I had an aunt (a great-aunt I think) who started life as a housewife and mother, but who had a dream. She held onto that dream until she was in her forties and all of her children were on their feet and in the world before she took the steps to make it come true. She went back to school and became a biology teacher. I had her in tenth grade and she was a tough, nonsense sort of teacher. She never threw a softball, she never picked a favorite. Her class was tough for me while pretty much everything else I did was easy. Looking back, I have to say that made her a really good teacher.
Like my aunt, my dream and my life took different paths after high school. I did start college, but something got into me, sending me on my way to eight years in the Navy. I learned an awful lot about electronics and came home with two young children, a husband who wasn’t a local, and a dream placed firmly on the back burner. I took my mother’s advice, something I highly recommend to almost everyone, focused on the computer work I did in the military, and somehow landed an IT job. I’ve been doing it ever since. I even went back to school and got my degree in Information Technology, mostly because all the transfer credit from the schools I attended in the Navy made the major a no-brainer.
I often love what I do. It can be challenging, frustrating, exciting, and boring. I get so pulled into what I am working on that I miss lunch and birthday cake and quitting time. It could absorb me totally if I would let it. It has absorbed me in the past, back before I learned to expand the sources of my self-worth to include things besides a good work ethic and kudos from the bosses. It’s rewarding to solve problems and make things work. It’s mind-crushingly horrible when I can’t figure things out, though. I don’t like that.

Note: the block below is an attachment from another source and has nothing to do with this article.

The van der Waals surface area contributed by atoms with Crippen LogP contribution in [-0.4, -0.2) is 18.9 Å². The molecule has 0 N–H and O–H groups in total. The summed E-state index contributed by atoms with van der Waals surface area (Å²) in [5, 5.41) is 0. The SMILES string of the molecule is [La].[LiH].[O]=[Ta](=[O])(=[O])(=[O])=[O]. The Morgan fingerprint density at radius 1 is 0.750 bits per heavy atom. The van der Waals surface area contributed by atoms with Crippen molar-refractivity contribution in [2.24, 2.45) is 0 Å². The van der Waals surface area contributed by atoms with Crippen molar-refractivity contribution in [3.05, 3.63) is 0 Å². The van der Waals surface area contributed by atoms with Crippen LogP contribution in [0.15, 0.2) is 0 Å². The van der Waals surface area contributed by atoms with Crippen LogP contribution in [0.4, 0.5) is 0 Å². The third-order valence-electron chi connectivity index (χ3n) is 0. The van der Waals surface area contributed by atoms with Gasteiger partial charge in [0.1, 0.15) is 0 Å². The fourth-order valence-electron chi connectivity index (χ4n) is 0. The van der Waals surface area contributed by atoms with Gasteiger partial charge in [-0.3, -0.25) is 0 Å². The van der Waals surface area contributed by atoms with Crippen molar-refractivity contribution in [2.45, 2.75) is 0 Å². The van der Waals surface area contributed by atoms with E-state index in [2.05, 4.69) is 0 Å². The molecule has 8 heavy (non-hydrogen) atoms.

There are times when the failures seem to pile up and I think what I need to do is look for a new place to work. I change jobs and discover that the work has not, in fact, changed. I might be supporting a different Windows operating system, another manufacturer’s enterprise backup, or the competitor’s application deployment software but it is really all the same. I don’t hate it, but I am beginning to realize that it is not my dream. I am also seeing that maybe my dream doesn’t have to die. Maybe I can follow in my aunt’s footsteps and do a bit of a mid-life exploration.
With that in mind, I filled out an application today for a second bachelor’s in English Education at the school where I work. I printed off copies of my transcript and my DD-214 and carried them over to the admission’s counselor, and danced all the way back to my office. I have no idea how I will handle full time work and going to school, but in my heart I know it will work out. I also am aware that my dream may not be obtainable – I might get to the point where I am student teaching and decide it was all crazy talk and walk right away.
But I might not.
There is a chance, a good chance, that in a few years, I will be teaching English. When all of the young teachers, kids younger than my own children, are off working summer jobs, I will be home writing books. I will walk down a new path, and perhaps learn that it was the road I was meant to be on all along. I can hardly wait to get started.